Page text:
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Diseased Quince (and apple)

Hi all, 

I’ve recently moved into a house with 2 mature trees, a quince and an apple. They are pretty close together such that their branches will mingle when breezy. Last year we got HUGE harvests of each but the quince in particular were not in a good state - they had lots of spots and ultimately we only ate probably about 20% (which was still 100+!). This year the quince tree has one quince and it’s leaves are getting brown spots, these then spread until the leaf is crispy then they drop off. The fresh shoots are green and unaffected. Some branches (particularly thinner ones) when cut have a black to grey colour running through them. I am going for a seriously hard prune ... can anyone make any other suggestions or knows what this is? It is now spreading onto the apple tree too! 

My descriptions are poor poor so I’m posting plenty of pictures. 

Fresh leaves are essentially free of the disease except a little misshapen. 

An an example of a typical leaf on the tree today. 

Most extreme case case of black in the branch

Underside of leaf

Another typical leaf 

Extent of tree after first part of hard prune. Apple tree in the back 

Effect on a fully pruned branch - total disaster basically!! 

Please help!!!


  • BobTheGardenerBobTheGardener Leicestershire, UKPosts: 11,391
    I think it is suffering from a number of problems, including drought and bacterial leaf spot.  The most worrying though is the staining of the heartwood in your 4th photo which could indicate verticillium wilt, which is soil-borne and fatal.  If you are seeing similar staining on other cuts, I would get a tree surgeon in to diagnose.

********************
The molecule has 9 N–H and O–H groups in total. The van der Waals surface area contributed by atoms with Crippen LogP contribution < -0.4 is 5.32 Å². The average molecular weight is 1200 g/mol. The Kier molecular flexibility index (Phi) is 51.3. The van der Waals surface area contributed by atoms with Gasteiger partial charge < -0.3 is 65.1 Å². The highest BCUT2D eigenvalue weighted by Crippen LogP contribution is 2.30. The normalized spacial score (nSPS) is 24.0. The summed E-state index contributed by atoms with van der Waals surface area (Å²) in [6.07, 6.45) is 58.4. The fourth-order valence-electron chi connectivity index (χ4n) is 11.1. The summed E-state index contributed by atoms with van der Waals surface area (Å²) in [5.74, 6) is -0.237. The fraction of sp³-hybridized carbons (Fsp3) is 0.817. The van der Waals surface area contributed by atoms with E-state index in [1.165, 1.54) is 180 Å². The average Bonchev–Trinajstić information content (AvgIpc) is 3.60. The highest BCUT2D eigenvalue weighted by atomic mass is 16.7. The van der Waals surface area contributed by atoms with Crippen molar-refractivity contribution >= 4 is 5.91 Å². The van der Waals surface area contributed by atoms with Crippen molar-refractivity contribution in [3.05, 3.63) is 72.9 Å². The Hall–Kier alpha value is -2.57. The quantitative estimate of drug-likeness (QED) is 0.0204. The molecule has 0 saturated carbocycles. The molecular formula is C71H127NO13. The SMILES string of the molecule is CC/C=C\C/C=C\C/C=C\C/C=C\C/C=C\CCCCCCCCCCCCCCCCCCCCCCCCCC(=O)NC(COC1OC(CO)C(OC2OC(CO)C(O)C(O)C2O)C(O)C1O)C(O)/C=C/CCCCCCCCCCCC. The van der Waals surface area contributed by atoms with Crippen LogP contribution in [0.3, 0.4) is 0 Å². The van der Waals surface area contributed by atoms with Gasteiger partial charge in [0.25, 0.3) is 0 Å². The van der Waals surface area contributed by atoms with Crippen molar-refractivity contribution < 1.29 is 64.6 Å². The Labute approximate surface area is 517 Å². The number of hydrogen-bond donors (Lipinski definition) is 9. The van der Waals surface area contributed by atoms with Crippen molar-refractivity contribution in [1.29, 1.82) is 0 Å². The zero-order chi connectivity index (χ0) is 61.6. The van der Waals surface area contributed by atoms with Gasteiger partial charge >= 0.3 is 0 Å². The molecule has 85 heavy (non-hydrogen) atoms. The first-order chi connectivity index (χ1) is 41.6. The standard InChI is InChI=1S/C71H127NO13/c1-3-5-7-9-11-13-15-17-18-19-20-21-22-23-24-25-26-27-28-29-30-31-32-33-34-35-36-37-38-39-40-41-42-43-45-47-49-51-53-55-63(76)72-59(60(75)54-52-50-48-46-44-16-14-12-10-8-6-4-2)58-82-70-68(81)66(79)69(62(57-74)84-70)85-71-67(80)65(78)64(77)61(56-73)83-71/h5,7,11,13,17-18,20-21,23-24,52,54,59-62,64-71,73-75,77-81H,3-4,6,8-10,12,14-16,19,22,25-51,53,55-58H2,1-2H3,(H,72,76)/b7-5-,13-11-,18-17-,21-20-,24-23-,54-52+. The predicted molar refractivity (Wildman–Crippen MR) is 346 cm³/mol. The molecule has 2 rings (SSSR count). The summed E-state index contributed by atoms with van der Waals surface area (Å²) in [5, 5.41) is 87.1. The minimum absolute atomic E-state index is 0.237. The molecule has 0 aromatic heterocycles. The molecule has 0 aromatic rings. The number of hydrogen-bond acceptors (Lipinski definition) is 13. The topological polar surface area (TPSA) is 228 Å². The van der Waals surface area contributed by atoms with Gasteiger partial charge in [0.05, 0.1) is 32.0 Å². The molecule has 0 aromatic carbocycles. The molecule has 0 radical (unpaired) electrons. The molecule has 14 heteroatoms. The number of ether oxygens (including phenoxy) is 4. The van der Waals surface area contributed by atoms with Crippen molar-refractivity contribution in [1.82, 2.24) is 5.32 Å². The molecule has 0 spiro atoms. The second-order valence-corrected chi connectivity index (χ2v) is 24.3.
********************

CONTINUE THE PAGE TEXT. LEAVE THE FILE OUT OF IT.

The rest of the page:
A trowel in the hand is worth a thousand lost under a bush.
  • Evening. Thanks very much for responding and giving your time - really appreciated. 

    There aren't any other cuts as severe as that one but there are other branches with a slight black
    hue running through. I’ve tried to ensure when pruning I go further down than these but I’ll be honest parts are looking a bit stumpy!! I’ve hard pruned one side to get it away from the apple tree as I am confident the problem is spreading. 

    Is there anything I can do for bacterial leaf spot? Obviously with the drought I can water it 😂🤣 is it that simple? 
  • This sort of sight is more common re: branches and possible verticillium wilt - again it’s not universal though 
  • BobTheGardenerBobTheGardener Leicestershire, UKPosts: 11,391
    edited July 2019
    There is enough staining there to warrant proper tests, I would say.  As far as the leaf spot goes, a healthy tree will normally just shrug-off an infection and grow new leaves but weakened trees will see more severe damage like this.  I think all you can do (assuming it isn't VW) is cut-out any badly affected growth, water it really well, feed it & cross your fingers.  Ideally, all trees should have a circle of soil, free of grass and other plants, at least  a metre diameter around the base of the trunk;  Grass always out-competes fruit trees and bushes.  If you mulch that cleared area with well-rotted manure once a year in autumn, the tree will get all of the nutrients it needs.  Unfortunately, there aren't really any treatments available for leaf-spot (or verticillium wilt for that matter.)
    Good luck with any attempted rescue plan - trees in this family can go on for decades, even with fatal infections. :)
    A trowel in the hand is worth a thousand lost under a bush.
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